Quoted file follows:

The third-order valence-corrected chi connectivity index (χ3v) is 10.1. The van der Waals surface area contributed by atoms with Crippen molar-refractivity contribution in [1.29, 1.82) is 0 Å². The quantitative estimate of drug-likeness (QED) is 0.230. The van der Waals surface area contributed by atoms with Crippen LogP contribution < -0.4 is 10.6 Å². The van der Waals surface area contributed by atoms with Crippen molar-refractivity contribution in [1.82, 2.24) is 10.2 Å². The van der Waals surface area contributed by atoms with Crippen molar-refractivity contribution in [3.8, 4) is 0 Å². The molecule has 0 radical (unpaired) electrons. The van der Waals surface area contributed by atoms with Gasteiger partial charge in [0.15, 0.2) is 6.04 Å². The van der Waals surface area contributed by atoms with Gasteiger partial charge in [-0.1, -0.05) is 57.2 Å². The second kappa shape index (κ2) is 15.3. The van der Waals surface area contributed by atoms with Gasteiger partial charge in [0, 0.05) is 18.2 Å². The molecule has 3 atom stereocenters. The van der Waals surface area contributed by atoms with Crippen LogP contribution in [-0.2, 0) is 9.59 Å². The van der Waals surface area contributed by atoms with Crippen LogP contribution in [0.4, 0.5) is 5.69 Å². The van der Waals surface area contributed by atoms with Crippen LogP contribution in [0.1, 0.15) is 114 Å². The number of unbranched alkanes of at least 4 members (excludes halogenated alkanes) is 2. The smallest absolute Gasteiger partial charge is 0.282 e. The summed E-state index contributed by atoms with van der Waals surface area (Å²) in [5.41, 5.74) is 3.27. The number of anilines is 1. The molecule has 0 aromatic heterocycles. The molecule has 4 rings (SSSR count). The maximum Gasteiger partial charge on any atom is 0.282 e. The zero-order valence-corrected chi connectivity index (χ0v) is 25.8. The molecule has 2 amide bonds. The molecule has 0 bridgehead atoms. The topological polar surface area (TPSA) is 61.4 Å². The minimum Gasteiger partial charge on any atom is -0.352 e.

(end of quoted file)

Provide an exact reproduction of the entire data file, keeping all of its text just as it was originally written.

The third-order valence-corrected chi connectivity index (χ3v) is 10.1. The van der Waals surface area contributed by atoms with Crippen molar-refractivity contribution in [1.29, 1.82) is 0 Å². The quantitative estimate of drug-likeness (QED) is 0.230. The van der Waals surface area contributed by atoms with Crippen LogP contribution < -0.4 is 10.6 Å². The van der Waals surface area contributed by atoms with Crippen molar-refractivity contribution in [1.82, 2.24) is 10.2 Å². The van der Waals surface area contributed by atoms with Crippen molar-refractivity contribution in [3.8, 4) is 0 Å². The molecule has 0 radical (unpaired) electrons. The van der Waals surface area contributed by atoms with Gasteiger partial charge in [0.15, 0.2) is 6.04 Å². The van der Waals surface area contributed by atoms with Gasteiger partial charge in [-0.1, -0.05) is 57.2 Å². The second kappa shape index (κ2) is 15.3. The van der Waals surface area contributed by atoms with Gasteiger partial charge in [0, 0.05) is 18.2 Å². The molecule has 3 atom stereocenters. The van der Waals surface area contributed by atoms with Crippen LogP contribution in [-0.2, 0) is 9.59 Å². The van der Waals surface area contributed by atoms with Crippen LogP contribution in [0.4, 0.5) is 5.69 Å². The van der Waals surface area contributed by atoms with Crippen LogP contribution in [0.1, 0.15) is 114 Å². The number of unbranched alkanes of at least 4 members (excludes halogenated alkanes) is 2. The smallest absolute Gasteiger partial charge is 0.282 e. The summed E-state index contributed by atoms with van der Waals surface area (Å²) in [5.41, 5.74) is 3.27. The number of anilines is 1. The molecule has 0 aromatic heterocycles. The molecule has 4 rings (SSSR count). The maximum Gasteiger partial charge on any atom is 0.282 e. The zero-order valence-corrected chi connectivity index (χ0v) is 25.8. The molecule has 2 amide bonds. The molecule has 0 bridgehead atoms. The topological polar surface area (TPSA) is 61.4 Å². The minimum Gasteiger partial charge on any atom is -0.352 e.